ARUP
Monitoring and evaluation of the Sandton masterplan goals trough the Sandton ecomobility festival
13th January 2016

Impressions of Eco-Mobility in Johannesburg

by: Ross Douglas

Johannesburg is a city I have lived in on and off for 20 years before recently moving to Paris to start a fair focused on new mobility.  During this time mobility patterns have not changed much only the demographic of car ownership.  The new black middle and professional class have taken to car ownership as a means of status and mobility.  The two new editions to the City’s mobility have been the Gautrain aimed at cars owners and the Bus Rapid Transport aimed at those who don’t own cars. Johannesburg’s has the best traffic flow I have experienced in a major African city and for that matter in any major developing city.  Maputo in 20 years has changed to complete gridlock thanks to a growing economy, tiny colonial infrastructure and cheap second hand cars from Japan.  Lagos traffic is unimaginably bad – I achieved 3 meetings in one day and spent 5 hours in the back of a car bumping along at pace slower than a walk.  A recent trip to Jakarta took 2.5 hours for the 15kms from the airport to the hotel and like many of you I have horror stories of Delhi traffic too.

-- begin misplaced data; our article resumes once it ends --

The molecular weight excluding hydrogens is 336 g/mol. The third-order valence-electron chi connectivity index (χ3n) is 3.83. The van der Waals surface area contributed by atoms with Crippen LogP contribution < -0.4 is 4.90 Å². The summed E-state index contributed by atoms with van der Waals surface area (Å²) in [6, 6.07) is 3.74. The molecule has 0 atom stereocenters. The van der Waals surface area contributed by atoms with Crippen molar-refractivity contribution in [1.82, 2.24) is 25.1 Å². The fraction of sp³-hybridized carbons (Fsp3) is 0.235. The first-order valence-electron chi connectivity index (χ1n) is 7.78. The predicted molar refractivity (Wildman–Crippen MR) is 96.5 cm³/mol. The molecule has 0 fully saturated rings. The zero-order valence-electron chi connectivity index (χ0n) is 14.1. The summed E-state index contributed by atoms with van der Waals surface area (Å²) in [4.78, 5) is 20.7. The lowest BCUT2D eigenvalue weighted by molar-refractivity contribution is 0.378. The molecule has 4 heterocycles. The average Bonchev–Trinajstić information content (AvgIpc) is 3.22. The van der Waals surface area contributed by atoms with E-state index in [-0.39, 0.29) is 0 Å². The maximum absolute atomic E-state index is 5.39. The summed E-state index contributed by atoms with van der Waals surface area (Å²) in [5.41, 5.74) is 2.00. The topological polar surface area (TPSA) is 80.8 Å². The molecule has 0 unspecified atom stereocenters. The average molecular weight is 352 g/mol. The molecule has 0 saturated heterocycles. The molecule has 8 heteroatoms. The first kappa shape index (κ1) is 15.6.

So Johannesburg is blessed with an impressive road infrastructure that despite many emerging potholes is still in good working order.  There is high car ownership amongst those that have a job earning anything up from $1000/month and South Africans across race and class are generally a car loving nation.  What has slowed car ownership is a slowing economy and a radically devaluing currency that has pushed car prices up.  The Johannesburg International Motor Show, one of the oldest in the world has been indefinitely postponed – an indication of the pressure felt by the motor industry.  In these tough economic times, growth has been limited to hubs like Sandton and this is were the business community are experiencing heavy congestion.  I have had numerous discussions with big corporates in Sandton who eager to assist their staff with a more efficient commute but in a country where government and business are usually at the opposite ends of an argument, they have been unable to harness their resources and find a workable solution with the city.